For Mark Roberts’ Use: For many people, an annuity is a good choice for generating retirement income. But because there are so many different types of annuities out there, it’s tough to know whether you’re choosing the right product. It’s important to evaluate whether your annuity will really provide for your retirement income needs.
Annuities are investments, and while generally considered safer retirement planning options, might include some risk in some situations. Before you choose an annuity, you should ask yourself whether you want to include a “living benefits” clause.
Worried that a market downturn could cause you to lose money through premiums? A guaranteed minimum withdrawal benefit allows you to withdraw a fixed percentage of the premiums paid until 100 percent of the premiums have been withdrawn, even if the contract’s underlying investments lose money. You might look at this as a way to guarantee your premium payments in the event of a market downturn.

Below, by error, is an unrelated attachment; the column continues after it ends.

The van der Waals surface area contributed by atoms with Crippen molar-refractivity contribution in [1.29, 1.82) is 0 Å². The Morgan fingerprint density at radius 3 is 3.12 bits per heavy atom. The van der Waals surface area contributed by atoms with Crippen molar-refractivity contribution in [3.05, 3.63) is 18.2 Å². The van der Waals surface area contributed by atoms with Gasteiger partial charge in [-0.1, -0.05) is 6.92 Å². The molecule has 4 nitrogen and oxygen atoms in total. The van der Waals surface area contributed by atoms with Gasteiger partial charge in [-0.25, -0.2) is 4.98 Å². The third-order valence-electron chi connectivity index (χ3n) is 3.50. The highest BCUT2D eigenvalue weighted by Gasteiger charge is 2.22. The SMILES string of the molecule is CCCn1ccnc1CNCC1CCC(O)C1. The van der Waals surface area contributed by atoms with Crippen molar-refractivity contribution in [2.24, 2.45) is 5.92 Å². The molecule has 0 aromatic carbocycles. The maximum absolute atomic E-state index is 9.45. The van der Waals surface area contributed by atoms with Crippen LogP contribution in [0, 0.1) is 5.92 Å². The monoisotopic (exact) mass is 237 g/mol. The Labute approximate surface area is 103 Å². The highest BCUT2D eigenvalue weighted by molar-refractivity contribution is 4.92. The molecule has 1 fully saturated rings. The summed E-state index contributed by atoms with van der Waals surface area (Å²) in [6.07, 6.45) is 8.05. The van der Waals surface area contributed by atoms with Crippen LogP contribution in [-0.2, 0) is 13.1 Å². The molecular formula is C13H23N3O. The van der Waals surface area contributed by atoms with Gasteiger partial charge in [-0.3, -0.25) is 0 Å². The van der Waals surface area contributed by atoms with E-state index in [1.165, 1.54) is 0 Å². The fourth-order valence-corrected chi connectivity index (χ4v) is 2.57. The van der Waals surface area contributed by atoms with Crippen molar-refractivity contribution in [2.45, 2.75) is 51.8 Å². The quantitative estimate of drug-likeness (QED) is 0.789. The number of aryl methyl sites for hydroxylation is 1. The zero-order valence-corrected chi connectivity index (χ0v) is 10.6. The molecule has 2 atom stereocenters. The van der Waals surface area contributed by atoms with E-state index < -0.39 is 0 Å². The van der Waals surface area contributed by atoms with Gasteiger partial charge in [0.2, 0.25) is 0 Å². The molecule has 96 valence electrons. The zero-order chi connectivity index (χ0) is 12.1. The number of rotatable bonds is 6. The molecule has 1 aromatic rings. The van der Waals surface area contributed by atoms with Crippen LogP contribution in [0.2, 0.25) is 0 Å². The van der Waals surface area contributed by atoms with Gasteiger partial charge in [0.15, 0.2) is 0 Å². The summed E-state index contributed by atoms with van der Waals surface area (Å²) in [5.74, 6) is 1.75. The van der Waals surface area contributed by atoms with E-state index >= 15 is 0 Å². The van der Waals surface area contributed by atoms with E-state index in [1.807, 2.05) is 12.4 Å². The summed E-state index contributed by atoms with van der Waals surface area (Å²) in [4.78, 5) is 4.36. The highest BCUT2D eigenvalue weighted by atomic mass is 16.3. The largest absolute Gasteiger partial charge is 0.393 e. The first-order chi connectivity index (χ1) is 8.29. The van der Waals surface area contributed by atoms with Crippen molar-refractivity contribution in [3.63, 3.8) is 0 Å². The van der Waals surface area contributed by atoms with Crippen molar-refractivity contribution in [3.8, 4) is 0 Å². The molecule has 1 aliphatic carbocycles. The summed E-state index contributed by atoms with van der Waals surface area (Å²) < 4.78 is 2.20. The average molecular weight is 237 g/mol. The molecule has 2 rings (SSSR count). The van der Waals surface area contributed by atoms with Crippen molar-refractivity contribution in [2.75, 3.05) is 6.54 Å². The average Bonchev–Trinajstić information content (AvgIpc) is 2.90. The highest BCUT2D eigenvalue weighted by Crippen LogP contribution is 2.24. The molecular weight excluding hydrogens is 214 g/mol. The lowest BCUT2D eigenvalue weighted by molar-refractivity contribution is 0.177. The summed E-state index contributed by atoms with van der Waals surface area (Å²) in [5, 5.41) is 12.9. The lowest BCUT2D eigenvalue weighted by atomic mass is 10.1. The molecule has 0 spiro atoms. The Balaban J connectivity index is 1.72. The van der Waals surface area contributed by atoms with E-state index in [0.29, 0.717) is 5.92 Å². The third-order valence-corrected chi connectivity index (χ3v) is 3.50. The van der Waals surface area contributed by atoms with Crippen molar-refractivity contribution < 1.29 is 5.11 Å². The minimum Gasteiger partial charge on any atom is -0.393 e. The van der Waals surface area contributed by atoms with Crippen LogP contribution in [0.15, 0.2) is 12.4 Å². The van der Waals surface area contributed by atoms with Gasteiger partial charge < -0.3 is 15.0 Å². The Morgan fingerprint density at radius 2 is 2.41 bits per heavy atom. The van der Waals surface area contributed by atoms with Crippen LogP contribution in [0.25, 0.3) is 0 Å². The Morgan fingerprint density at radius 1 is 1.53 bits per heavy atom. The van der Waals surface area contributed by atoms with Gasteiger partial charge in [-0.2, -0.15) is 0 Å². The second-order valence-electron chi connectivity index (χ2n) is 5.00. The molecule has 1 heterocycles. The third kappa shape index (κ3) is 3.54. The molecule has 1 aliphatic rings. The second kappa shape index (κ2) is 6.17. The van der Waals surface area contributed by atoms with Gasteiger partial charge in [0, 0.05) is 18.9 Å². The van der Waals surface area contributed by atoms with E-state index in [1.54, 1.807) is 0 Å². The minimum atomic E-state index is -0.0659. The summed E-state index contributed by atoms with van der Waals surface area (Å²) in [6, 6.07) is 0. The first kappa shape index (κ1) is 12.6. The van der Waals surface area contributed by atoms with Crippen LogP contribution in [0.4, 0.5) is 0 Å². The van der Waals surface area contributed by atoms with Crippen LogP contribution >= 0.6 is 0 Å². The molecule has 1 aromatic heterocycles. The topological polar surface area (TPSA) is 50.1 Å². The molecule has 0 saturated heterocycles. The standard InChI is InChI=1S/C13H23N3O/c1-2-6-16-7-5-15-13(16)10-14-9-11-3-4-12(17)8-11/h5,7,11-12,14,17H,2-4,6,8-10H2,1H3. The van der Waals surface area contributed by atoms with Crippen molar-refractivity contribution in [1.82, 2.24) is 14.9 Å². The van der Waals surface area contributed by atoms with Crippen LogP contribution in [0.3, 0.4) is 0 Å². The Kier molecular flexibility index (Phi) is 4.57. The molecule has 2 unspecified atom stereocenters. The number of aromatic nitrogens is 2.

A guaranteed minimum accumulation benefit helps to ensure the value of the contract. A minimum value is specified, usually equal to the premiums paid, and this living benefit prevents the contract value from falling below that specified value after a certain term.
Worried about generating dependable income under any market conditions? A guaranteed minimum income benefit helps to ensure that your payouts are based on a certain minimum base. This helps you to ensure a level of retirement income from the annuity regardless of how well your underlying investments perform.
Each of these living benefit options provide protection for your investment, depending upon your specific concerns. But of course, with so many different annuity options on the market, we recommend that you seek expert guidance before deciding upon one of the above living benefits options. Give us a call, and we can help you analyze your retirement planning needs, and make a choice that matches your goals.
Guarantees, including optional benefits, are backed by the claims-paying ability of the issuer, and may contain limitations, including surrender charges, which may affect policy values.